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Sleeping With the Auditor 

Why San Francisco and its outside accountants are a little too close for comfort -- and how it could threaten the city's financial integrity

Wednesday, Jun 26 2002

Page 5 of 5

KPMG Consulting issued the final report on the HRC, concluding that the commission's authority over city contracting should be transferred to the "independent" Controller's Office, because the commission habitually violated public contracting laws and was, also, subject to "political influence." (The recommendation was ignored by the mayor and the Board of Supervisors.) The report did not come cheap. It went a quarter-million dollars over budget, costing the city $525,241.

There are many other instances of KPMG and the city controller simply ignoring the essential principles of auditor independence.

- In 1999, Harrington directed KPMG, his "external" auditor, to work with his internal auditors to study "risky" software systems used by the city -- despite the fact that a U.S. General Accounting Office rule states, "External audit organizations would violate the overarching principles if they provide internal audit services because such services are considered a management function."

- In 2000, KPMG LLP was paid a quarter-million dollars for consulting with Muni, including doing accounting work and selling software services, at the same time it was paid $195,000 to audit the department's accounting system.

- Two years ago, the auditors contracted to supervise the cleanup of an accounting disaster at the Health Services System, which runs the city's health plan, after the department's finance staff was summarily fired. Then KPMG audited its own work.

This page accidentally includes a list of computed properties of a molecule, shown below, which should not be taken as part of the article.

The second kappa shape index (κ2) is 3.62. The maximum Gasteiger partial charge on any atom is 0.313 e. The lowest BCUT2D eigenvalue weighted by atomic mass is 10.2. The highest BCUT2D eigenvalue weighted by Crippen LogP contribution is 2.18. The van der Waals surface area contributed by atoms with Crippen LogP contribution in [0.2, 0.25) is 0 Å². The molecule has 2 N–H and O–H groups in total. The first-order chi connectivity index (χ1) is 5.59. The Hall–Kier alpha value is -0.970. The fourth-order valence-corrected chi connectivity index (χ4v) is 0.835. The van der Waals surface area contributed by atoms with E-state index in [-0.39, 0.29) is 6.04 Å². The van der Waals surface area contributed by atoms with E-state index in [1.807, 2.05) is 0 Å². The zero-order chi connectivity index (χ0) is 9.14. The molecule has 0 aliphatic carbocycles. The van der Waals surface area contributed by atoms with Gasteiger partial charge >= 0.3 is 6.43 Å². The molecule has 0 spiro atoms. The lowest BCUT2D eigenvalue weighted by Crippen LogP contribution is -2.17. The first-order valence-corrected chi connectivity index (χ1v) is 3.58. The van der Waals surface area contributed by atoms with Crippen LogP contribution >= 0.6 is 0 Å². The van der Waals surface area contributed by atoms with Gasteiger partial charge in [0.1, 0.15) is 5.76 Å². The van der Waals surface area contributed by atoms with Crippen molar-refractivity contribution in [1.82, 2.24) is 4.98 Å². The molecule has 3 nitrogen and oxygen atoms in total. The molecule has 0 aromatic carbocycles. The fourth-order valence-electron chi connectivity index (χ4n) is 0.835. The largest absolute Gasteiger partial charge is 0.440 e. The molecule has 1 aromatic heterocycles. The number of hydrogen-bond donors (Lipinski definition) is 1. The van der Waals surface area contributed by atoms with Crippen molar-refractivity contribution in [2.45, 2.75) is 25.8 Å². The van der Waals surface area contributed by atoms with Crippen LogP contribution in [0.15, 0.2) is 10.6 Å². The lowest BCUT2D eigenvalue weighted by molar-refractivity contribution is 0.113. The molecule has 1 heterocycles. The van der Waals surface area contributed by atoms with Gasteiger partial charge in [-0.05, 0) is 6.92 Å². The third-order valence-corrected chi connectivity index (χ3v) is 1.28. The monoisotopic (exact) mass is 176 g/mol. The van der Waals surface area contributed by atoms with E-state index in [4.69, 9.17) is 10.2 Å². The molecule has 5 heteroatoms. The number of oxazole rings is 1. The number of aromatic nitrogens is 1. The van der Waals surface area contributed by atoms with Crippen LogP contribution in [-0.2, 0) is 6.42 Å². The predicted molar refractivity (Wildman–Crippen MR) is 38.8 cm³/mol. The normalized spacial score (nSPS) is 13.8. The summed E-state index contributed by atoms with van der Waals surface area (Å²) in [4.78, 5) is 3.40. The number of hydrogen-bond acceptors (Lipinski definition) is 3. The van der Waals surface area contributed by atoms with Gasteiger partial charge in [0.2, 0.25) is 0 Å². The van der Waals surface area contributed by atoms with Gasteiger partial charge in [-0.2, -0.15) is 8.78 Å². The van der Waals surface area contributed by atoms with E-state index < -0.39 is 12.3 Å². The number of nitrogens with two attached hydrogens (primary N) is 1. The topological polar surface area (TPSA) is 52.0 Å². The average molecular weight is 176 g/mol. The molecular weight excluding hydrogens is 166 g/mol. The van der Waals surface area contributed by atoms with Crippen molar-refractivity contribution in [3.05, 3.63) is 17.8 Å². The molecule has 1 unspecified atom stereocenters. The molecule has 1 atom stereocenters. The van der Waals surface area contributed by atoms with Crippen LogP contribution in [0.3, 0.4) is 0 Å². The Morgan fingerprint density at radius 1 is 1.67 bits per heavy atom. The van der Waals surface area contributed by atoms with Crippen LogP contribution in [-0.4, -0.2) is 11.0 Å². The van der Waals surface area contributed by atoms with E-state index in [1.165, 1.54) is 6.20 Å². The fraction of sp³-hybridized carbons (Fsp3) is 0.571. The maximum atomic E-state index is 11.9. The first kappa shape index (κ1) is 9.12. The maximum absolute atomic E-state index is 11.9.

This is not to say that KPMG did not do a good job in these situations; it is to say that it does not make sense to pay the company for auditing its own work -- nor the work of KPMG Consulting, to which the auditors have financial ties.

Although the integrity of the city's accounting system is clearly imperiled by issues of nonindependence, there do not appear to be any plans afloat at City Hall to hire a new auditor, or a new software consulting firm.

So for now the questions of accounting independence will linger, and the city will continue to run up against situations like this: When SF Weekly asked the controller how much money KPMG LLP and KPMG Consulting were paid from 1996 to the present, the answer ($19 million) was three weeks in coming. The reason for the delay, according to the controller's spokesperson, was that the information had to be extracted manually from a variety of databases and correlated into a spreadsheet by hand. In other words, the city's FAMIS accounting system, designed, built, and audited by KPMG, is incapable of answering how much money the city has paid to its own accountants.

About The Author

Peter Byrne


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